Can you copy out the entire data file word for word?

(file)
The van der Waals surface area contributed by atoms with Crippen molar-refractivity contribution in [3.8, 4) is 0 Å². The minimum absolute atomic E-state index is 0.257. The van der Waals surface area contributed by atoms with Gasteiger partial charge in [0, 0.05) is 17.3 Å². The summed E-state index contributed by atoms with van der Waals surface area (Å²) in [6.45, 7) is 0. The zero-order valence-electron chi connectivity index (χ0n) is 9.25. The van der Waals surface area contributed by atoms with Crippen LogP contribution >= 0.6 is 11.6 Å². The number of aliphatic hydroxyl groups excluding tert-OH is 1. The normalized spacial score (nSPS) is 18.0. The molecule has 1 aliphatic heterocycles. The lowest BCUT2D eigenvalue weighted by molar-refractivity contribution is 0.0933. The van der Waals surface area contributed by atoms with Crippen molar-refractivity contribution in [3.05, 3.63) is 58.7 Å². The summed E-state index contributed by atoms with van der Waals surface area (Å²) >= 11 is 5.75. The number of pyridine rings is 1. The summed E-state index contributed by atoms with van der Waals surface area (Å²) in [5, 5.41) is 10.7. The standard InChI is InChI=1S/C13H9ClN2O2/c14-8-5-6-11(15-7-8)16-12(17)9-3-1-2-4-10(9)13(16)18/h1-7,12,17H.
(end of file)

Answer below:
The van der Waals surface area contributed by atoms with Crippen molar-refractivity contribution in [3.8, 4) is 0 Å². The minimum absolute atomic E-state index is 0.257. The van der Waals surface area contributed by atoms with Gasteiger partial charge in [0, 0.05) is 17.3 Å². The summed E-state index contributed by atoms with van der Waals surface area (Å²) in [6.45, 7) is 0. The zero-order valence-electron chi connectivity index (χ0n) is 9.25. The van der Waals surface area contributed by atoms with Crippen LogP contribution >= 0.6 is 11.6 Å². The number of aliphatic hydroxyl groups excluding tert-OH is 1. The normalized spacial score (nSPS) is 18.0. The molecule has 1 aliphatic heterocycles. The lowest BCUT2D eigenvalue weighted by molar-refractivity contribution is 0.0933. The van der Waals surface area contributed by atoms with Crippen molar-refractivity contribution in [3.05, 3.63) is 58.7 Å². The summed E-state index contributed by atoms with van der Waals surface area (Å²) >= 11 is 5.75. The number of pyridine rings is 1. The summed E-state index contributed by atoms with van der Waals surface area (Å²) in [5, 5.41) is 10.7. The standard InChI is InChI=1S/C13H9ClN2O2/c14-8-5-6-11(15-7-8)16-12(17)9-3-1-2-4-10(9)13(16)18/h1-7,12,17H.